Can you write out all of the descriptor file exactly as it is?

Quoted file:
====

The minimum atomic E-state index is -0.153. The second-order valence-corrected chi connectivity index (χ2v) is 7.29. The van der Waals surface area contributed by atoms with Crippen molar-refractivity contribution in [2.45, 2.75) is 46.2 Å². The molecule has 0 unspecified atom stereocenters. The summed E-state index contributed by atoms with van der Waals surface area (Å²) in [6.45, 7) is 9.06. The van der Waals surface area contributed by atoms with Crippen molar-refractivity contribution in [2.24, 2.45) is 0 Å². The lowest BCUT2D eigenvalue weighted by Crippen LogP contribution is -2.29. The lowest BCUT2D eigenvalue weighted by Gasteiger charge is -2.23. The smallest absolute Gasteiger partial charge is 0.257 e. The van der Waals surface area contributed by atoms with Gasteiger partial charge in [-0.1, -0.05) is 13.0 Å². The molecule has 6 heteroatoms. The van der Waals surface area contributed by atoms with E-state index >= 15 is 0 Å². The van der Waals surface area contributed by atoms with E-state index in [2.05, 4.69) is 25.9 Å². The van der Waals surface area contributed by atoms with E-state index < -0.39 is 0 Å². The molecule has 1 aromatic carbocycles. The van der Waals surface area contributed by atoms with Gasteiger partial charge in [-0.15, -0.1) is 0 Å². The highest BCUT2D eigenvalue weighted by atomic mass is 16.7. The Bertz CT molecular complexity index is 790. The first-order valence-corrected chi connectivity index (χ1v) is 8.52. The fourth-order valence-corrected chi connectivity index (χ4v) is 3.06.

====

The minimum atomic E-state index is -0.153. The second-order valence-corrected chi connectivity index (χ2v) is 7.29. The van der Waals surface area contributed by atoms with Crippen molar-refractivity contribution in [2.45, 2.75) is 46.2 Å². The molecule has 0 unspecified atom stereocenters. The summed E-state index contributed by atoms with van der Waals surface area (Å²) in [6.45, 7) is 9.06. The van der Waals surface area contributed by atoms with Crippen molar-refractivity contribution in [2.24, 2.45) is 0 Å². The lowest BCUT2D eigenvalue weighted by Crippen LogP contribution is -2.29. The lowest BCUT2D eigenvalue weighted by Gasteiger charge is -2.23. The smallest absolute Gasteiger partial charge is 0.257 e. The van der Waals surface area contributed by atoms with Gasteiger partial charge in [-0.1, -0.05) is 13.0 Å². The molecule has 6 heteroatoms. The van der Waals surface area contributed by atoms with E-state index >= 15 is 0 Å². The van der Waals surface area contributed by atoms with E-state index in [2.05, 4.69) is 25.9 Å². The van der Waals surface area contributed by atoms with E-state index < -0.39 is 0 Å². The molecule has 1 aromatic carbocycles. The van der Waals surface area contributed by atoms with Gasteiger partial charge in [-0.15, -0.1) is 0 Å². The highest BCUT2D eigenvalue weighted by atomic mass is 16.7. The Bertz CT molecular complexity index is 790. The first-order valence-corrected chi connectivity index (χ1v) is 8.52. The fourth-order valence-corrected chi connectivity index (χ4v) is 3.06.